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I am looking for a tool (may be build time or eclipse plugin) that can help me to identify if I am not logging the Exception trace/message.

We have a legacy application that has try catch block in which a custom error message is logged. The exception is not logged and is not thrown. So, when a problem occurs, there is no stack trace in the log files that would help to debug the issue. An example of this is:

try {  
 do something....  
  } catch (Throwable exception) {  
    Log.log("<<custom message>>");  
  }

I need a tool like Coverity or Checkstyle that can help me to identify all such occurrences in my code base.

Thanks and Regards

share|improve this question

I'd expect you to be able to do a decent job with any tool that can search text using regular expressions (e.g, grep).

The regex would be something like this:

     "catch\W*\(.*\)\W*{\W*Log\.log" 

where W stands for some whitespace recognizer that picks up blank and newline.

Your pattern is unique enough I'd expect very few false hits, if the programmers were consistent with the convention you showed.

[EDIT] OP indicates

I am looking for catch blocks where I am NOT doing the following - '+ exception':

  try { do something.... }
       catch (Throwable exception)
      { Log.log("<<custom message>>" + exception)

We're back to a regular expression as a pretty decent hack. You need hunt for anyplace that doesn't call Log.log("<<....>", or if it does, doesn't have a following "+exception". This is awkward to code as a regexp without a "not" operator, but possible. Assuming the catch clause exists (a different regexp test), and the Log.log call exists, this will probably do it:

  "catch\W*\(.*\)\W*{\W*Log\.log\(\".*\+^[\+]"

The last check looks to see if "+" is there. Anything matching this doesn't have the "+".

Our Source Code Search Engine (SCSE) uses the lexemes of the language rather than regexes to enable straightforward searches, so it has a slightly unusual query language written in terms of language lexemes. It also allows "negation" on a larger scale; you can subtract hits in two regions, and that's really useful. This means the following query would do the trick:

   'catch' '(' I  I ')' '{' I -  I=Log '.' I=log '(' S '+' I ')'

This finds hits for all "catch" clauses and the start of the block (assuming it starts with "Log", and subtracts away any matches to the logging idiom. Quoted terms are language atoms. I stands for "I(dentifier)"; it can be any identifier (just I) or constrained to a particular regex for the identifier (of which "Log" is a particularly simple regex). S stands for "S(tring)", also allowing constraints which we don't need for this query. This query has two sub-queries, one part before the minus sign that finds "catch" clauses and a prefix of the catch body, and one part after the minus sign that looks for that idiom OP insists he wants. Any overlaps of results of the second subquery with the first cause the overlapped queries to be "subtracted" (the minus sign) from the result. So the final result are "catch clauses that don't start with a logging step".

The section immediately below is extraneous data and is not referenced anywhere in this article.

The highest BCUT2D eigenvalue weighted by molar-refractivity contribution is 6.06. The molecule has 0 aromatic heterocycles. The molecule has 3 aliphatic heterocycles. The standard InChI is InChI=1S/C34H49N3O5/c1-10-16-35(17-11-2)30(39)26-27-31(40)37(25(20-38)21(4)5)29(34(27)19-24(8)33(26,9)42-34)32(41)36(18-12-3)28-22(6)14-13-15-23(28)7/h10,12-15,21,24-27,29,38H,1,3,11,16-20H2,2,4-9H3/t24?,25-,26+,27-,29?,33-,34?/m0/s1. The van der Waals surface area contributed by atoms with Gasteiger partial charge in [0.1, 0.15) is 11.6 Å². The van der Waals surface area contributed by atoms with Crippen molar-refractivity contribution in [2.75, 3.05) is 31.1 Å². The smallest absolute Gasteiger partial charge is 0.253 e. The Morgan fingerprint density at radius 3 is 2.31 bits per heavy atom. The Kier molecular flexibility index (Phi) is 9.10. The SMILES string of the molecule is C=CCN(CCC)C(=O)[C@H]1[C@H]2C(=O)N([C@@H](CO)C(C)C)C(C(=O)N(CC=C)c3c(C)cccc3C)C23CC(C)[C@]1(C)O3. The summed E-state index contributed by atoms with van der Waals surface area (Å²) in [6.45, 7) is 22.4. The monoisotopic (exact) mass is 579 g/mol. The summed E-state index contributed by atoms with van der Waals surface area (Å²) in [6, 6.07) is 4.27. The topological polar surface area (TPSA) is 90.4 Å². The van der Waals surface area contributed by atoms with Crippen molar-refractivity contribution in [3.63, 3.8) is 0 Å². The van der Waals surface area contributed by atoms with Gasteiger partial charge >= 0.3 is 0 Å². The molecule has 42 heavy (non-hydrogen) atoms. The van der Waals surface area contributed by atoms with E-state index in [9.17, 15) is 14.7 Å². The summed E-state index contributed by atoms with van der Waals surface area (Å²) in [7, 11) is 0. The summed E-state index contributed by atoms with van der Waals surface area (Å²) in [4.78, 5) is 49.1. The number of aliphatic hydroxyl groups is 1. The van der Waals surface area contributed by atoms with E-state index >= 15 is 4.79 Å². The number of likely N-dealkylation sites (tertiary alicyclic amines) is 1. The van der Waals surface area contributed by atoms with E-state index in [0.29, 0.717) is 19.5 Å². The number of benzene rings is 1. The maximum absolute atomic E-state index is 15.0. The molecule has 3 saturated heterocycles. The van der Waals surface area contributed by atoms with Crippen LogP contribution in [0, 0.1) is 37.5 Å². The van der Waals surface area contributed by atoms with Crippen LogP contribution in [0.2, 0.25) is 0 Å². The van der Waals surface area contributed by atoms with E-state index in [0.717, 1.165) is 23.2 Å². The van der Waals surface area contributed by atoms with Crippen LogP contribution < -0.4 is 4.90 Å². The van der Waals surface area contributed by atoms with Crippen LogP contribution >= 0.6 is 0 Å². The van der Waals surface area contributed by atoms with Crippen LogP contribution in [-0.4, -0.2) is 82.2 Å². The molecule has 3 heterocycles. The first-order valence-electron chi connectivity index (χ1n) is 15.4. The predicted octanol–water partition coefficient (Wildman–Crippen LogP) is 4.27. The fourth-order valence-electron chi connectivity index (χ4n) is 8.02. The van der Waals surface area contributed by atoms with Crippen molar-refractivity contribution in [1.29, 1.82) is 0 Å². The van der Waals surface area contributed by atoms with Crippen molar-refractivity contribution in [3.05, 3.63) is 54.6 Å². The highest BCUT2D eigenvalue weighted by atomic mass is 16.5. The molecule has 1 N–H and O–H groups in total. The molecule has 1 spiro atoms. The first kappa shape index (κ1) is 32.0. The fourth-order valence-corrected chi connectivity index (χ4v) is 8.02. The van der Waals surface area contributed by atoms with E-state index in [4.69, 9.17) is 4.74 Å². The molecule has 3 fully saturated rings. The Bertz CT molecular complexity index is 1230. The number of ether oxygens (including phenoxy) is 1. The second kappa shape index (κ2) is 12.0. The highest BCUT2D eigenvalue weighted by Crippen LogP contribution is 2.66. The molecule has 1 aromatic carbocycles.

A more sophisticated check requires finding the catch clauses, and logging clauses, and verifying that the logging clauses do not occur anywhere in the catch block. The SCSE can't do this by itself. More sophisticated engines that parse and build ASTs can be used to determine this. I know of tools that can do, this too, if OP wants further elaboration.

share|improve this answer
    
May be I was not able to explain myself. The problem is not to identify if Log.log statement is present. The problem is that the Exception trace/message is not logged or the exception is not thrown.. The above example illustrates such a scenario where the exception is killed by logging a custom message. – Manchanda. P Feb 11 '13 at 10:52
    
You specifically asked how to identify all these. I understand the exception is killed by the log call. What you are apparantly not being clear about, it exactly what you want. You want to find places where the exception is not killed? You want to generate traces in all places where the log occurs? – Ira Baxter Feb 11 '13 at 15:32
    
I am not sure what confusion you have. The very first line - help me to identify if I am not logging the Exception trace/message.- clearly specifies what i am looking for. – Manchanda. P Feb 11 '13 at 15:49
    
So you want to find out where you are NOT doing the log call? – Ira Baxter Feb 11 '13 at 22:27
    
I am looking for catch blocks where I am NOT doing the following - '+ exception': try { do something.... } catch (Throwable exception) { Log.log("<<custom message>>" + exception);} – Manchanda. P Feb 12 '13 at 3:28

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